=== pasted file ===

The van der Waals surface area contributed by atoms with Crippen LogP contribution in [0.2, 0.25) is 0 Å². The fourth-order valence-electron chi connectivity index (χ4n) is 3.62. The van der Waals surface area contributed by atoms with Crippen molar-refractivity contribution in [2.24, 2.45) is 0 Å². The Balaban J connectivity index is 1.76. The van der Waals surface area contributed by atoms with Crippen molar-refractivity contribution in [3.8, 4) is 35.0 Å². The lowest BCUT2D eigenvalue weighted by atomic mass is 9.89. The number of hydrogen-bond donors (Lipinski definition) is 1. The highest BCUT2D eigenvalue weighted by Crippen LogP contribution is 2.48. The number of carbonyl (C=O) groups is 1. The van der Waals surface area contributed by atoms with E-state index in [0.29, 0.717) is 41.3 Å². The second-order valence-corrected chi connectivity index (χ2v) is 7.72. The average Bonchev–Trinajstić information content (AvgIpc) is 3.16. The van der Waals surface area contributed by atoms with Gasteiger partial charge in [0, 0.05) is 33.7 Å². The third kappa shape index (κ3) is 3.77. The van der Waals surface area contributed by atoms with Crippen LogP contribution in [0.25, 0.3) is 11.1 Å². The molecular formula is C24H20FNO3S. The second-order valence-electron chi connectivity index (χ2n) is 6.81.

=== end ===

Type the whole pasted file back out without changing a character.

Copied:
The van der Waals surface area contributed by atoms with Crippen LogP contribution in [0.2, 0.25) is 0 Å². The fourth-order valence-electron chi connectivity index (χ4n) is 3.62. The van der Waals surface area contributed by atoms with Crippen molar-refractivity contribution in [2.24, 2.45) is 0 Å². The Balaban J connectivity index is 1.76. The van der Waals surface area contributed by atoms with Crippen molar-refractivity contribution in [3.8, 4) is 35.0 Å². The lowest BCUT2D eigenvalue weighted by atomic mass is 9.89. The number of hydrogen-bond donors (Lipinski definition) is 1. The highest BCUT2D eigenvalue weighted by Crippen LogP contribution is 2.48. The number of carbonyl (C=O) groups is 1. The van der Waals surface area contributed by atoms with E-state index in [0.29, 0.717) is 41.3 Å². The second-order valence-corrected chi connectivity index (χ2v) is 7.72. The average Bonchev–Trinajstić information content (AvgIpc) is 3.16. The van der Waals surface area contributed by atoms with Gasteiger partial charge in [0, 0.05) is 33.7 Å². The third kappa shape index (κ3) is 3.77. The van der Waals surface area contributed by atoms with Crippen LogP contribution in [0.25, 0.3) is 11.1 Å². The molecular formula is C24H20FNO3S. The second-order valence-electron chi connectivity index (χ2n) is 6.81.